My 3 “Good Reasons” Not to Rest

For years, my husband, Chris, encouraged me in taking a weekly Sabbath, yet I resisted. How could that even be possible with the constant demands of a young family, a group of women I was investing in, events to plan, and the never-ending, bottomless dirty clothes hamper? A weekly Sabbath just wasn’t possible, at least it didn’t seem like it, so I didn’t give it enough serious thought to even try. In my heart and mind, I just wasn’t willing to consider my Heavenly Father’s invitation into the rest He so desired to provide.

I always considered the work/rest model seen in Genesis 2:2-3 as a suggestion. God had completely finished all His work and could afford a day off. I, on the other hand, had work that was never done. I also gave myself a Sabbath pass by claiming “freedom in Christ” – freedom from condemnation under the law! I used these things as justification of my choice to continue working hard day in and day out, ignoring the voice of the Spirit, Who was offering a better way.

Sadly, many years passed by while I missed out on the incredible gift of rest. It wasn’t until a couple of years ago that God finally got my attention and began to lovingly convince me of His good purposes embedded in His design of a work-rest rhythm of living.

Why I Was Resisting

First, He showed me that my refusal to rest was all about my underlying fear of releasing control. If I stopped mid-stride, then all that I was working so hard to obtain would be threatened. He showed me how badly I depended on being needed and, in my pride, having to personally meet the needs of people around me. Keeping my foot on the pedal of life blinded me to the greater value of bringing the needs of those around me to the Father in prayer. He showed me my lack of faith to entrust Him with the “unfinished” and, ultimately, to surrender to His will.

Second, I was doubting that God really had good things in store for me. If there was goodness or success to obtain, it was up to me to secure it. I didn’t want to rest.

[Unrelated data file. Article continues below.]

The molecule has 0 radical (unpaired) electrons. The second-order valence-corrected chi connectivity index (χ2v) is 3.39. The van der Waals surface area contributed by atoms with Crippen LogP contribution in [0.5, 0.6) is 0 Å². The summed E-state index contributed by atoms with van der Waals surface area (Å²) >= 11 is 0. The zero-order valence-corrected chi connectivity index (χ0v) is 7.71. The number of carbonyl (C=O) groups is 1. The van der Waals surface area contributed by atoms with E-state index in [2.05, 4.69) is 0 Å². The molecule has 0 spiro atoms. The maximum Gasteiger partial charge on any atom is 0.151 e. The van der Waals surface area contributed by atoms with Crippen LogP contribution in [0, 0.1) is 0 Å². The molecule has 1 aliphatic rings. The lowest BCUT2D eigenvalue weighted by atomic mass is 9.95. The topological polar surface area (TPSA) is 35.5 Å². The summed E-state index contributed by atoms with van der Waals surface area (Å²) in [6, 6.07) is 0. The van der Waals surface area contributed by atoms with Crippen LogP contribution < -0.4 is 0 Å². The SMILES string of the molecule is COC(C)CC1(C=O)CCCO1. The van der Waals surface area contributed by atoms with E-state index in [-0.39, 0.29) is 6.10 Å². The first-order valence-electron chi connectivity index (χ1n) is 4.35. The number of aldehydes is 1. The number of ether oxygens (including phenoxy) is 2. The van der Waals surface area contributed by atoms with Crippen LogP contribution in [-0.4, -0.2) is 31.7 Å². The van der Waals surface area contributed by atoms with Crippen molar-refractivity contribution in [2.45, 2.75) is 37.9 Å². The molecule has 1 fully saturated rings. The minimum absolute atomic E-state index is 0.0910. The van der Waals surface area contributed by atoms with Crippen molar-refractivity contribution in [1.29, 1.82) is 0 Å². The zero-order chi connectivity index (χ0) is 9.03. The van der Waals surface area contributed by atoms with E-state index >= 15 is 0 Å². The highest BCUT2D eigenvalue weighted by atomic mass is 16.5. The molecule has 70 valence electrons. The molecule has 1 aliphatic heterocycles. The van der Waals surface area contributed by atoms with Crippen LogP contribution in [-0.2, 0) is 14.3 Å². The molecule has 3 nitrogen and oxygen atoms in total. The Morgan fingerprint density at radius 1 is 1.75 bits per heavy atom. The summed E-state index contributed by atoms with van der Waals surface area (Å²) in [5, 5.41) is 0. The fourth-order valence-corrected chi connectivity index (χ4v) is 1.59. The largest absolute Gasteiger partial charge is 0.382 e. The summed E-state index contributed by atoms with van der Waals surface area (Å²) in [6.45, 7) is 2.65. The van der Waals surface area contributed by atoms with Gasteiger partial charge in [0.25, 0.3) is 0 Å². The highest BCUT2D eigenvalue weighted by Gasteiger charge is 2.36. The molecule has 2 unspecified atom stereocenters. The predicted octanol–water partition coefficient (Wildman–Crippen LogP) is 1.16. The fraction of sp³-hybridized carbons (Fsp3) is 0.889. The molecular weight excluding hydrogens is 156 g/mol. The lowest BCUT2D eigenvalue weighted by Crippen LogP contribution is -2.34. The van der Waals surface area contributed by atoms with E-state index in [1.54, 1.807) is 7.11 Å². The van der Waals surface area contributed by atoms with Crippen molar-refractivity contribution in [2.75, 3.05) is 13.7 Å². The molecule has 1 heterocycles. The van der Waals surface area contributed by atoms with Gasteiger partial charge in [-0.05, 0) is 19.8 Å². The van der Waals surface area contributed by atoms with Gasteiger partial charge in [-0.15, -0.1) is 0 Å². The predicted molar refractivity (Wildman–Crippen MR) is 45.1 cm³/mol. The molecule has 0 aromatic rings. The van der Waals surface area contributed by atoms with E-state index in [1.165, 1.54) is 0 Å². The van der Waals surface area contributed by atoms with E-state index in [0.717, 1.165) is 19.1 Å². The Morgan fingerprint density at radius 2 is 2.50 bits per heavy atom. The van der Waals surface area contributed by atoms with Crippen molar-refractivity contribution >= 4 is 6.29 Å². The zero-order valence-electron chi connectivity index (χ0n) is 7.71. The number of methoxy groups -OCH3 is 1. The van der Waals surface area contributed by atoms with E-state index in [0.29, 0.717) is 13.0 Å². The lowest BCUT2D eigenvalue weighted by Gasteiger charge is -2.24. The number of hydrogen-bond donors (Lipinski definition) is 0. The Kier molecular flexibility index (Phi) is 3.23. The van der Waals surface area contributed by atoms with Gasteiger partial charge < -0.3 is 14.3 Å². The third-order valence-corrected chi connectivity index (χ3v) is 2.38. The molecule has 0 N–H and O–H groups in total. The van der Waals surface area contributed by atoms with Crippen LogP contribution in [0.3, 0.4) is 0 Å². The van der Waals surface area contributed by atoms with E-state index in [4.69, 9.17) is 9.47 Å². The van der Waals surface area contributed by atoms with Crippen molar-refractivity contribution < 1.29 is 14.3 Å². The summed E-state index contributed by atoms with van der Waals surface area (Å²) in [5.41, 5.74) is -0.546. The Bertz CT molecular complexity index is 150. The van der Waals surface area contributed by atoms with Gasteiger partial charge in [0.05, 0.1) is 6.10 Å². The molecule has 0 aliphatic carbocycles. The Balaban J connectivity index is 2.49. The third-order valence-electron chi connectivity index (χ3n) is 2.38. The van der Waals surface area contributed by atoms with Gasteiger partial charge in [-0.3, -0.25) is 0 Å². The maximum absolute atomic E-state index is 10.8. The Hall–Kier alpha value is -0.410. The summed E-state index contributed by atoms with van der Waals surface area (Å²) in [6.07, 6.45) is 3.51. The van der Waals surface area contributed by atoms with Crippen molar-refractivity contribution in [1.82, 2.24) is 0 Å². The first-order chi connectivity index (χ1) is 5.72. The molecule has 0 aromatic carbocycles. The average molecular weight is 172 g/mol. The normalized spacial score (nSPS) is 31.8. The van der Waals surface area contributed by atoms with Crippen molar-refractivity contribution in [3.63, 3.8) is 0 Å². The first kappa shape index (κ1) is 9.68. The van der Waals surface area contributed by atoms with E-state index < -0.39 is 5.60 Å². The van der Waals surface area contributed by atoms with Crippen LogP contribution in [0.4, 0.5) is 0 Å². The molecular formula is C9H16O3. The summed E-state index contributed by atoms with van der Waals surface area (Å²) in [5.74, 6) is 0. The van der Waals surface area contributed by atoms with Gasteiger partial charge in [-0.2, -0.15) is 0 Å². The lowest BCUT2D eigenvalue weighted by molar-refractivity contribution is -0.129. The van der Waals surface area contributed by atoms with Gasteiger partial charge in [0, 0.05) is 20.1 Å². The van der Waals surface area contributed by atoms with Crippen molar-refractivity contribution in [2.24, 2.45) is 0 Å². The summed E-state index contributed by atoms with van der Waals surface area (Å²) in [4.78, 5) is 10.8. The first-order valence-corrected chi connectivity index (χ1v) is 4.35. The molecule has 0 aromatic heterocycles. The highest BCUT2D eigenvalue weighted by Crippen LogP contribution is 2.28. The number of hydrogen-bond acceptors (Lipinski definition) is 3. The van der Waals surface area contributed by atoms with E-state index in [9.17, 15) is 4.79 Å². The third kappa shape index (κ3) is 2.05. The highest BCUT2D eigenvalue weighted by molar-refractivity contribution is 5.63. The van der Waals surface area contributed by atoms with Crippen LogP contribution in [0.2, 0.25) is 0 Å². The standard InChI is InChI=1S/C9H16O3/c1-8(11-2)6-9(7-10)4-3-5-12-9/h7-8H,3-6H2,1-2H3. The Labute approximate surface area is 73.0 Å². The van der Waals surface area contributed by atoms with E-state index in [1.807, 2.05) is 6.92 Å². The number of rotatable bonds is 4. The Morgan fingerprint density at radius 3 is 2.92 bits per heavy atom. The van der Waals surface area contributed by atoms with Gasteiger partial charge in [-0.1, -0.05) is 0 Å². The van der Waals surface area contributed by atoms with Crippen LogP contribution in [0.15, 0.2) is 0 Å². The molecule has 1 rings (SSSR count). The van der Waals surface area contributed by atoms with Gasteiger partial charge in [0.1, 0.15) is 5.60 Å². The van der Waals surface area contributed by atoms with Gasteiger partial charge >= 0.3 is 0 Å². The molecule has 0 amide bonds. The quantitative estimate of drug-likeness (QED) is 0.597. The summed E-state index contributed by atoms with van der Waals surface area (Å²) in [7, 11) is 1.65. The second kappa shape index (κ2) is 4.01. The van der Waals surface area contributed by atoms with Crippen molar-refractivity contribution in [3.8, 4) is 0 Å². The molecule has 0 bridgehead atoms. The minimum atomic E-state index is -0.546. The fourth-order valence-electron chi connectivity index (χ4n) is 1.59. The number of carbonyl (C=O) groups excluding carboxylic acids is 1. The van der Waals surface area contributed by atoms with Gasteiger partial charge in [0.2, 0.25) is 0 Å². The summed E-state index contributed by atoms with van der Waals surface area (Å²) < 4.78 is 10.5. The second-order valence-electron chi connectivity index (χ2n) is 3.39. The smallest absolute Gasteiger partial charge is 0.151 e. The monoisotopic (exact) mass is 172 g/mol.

And finally, I just didn’t want to buck the cultural norm of a life full of continuous activity. I tended to wear busyness like a badge of honor.

What I Have Learned Since

These hard lessons have helped me to at least try to rest. So far, here are a few things I have learned.

Most importantly, I’ve come to believe that Jesus invites us to rest with Him and to learn from Him.

In Matthew 11:28-30, He extends this incredible invitation: “Are you tired? Worn out? Burned out on religion? Come to me. Get away with me and you’ll recover your life. I’ll show you how to take a real rest. Walk with me and work with me – watch how I do it. Learn the unforced rhythms of grace. I won’t lay anything heavy or ill fitting on you. Keep company with me and you’ll learn to live freely and lightly.” (MSG)

Learning to rest does take time: it seems what the Bible teaches most about rest is what it is not. Leviticus 23:25 says that rest means “no ordinary work.” Other passages teach that rest does not equal idleness (Proverbs 31:27 – “she does not eat the bread of idleness,” Ezekiel 16, 2 Thess. 3:8, Ecclesiastes 10:18.)

So, practically speaking – rest can include activity. The key to understanding rest is this: is it life-giving? (Which most likely means expending energy.) Does it restore?

What is restful for you (organizing your filing cabinet), might be work for me. And landscaping, which is restful for me, might sound like work for you. Discovering what rest means for you can initially take considerable thought and energy but will result in fullness and joy.

You know you have rested well when your soul is at peace, when your perspective and resourcefulness are fresh, and when you are ready again for the work God has for you. When you have learned to rest, you will feel more energized and ready to return to work.

Resources

Here are 3 questions to consider:

  1. Where do you experience resistance when it comes to answering Jesus’ invitation to rest?
  2. Is there something God is asking you to trust Him with in order to enter His rest?
  3. In what ways do you mistake idleness for the life-giving rest God desires for you?

To dig a little deeper, Margaret recommends…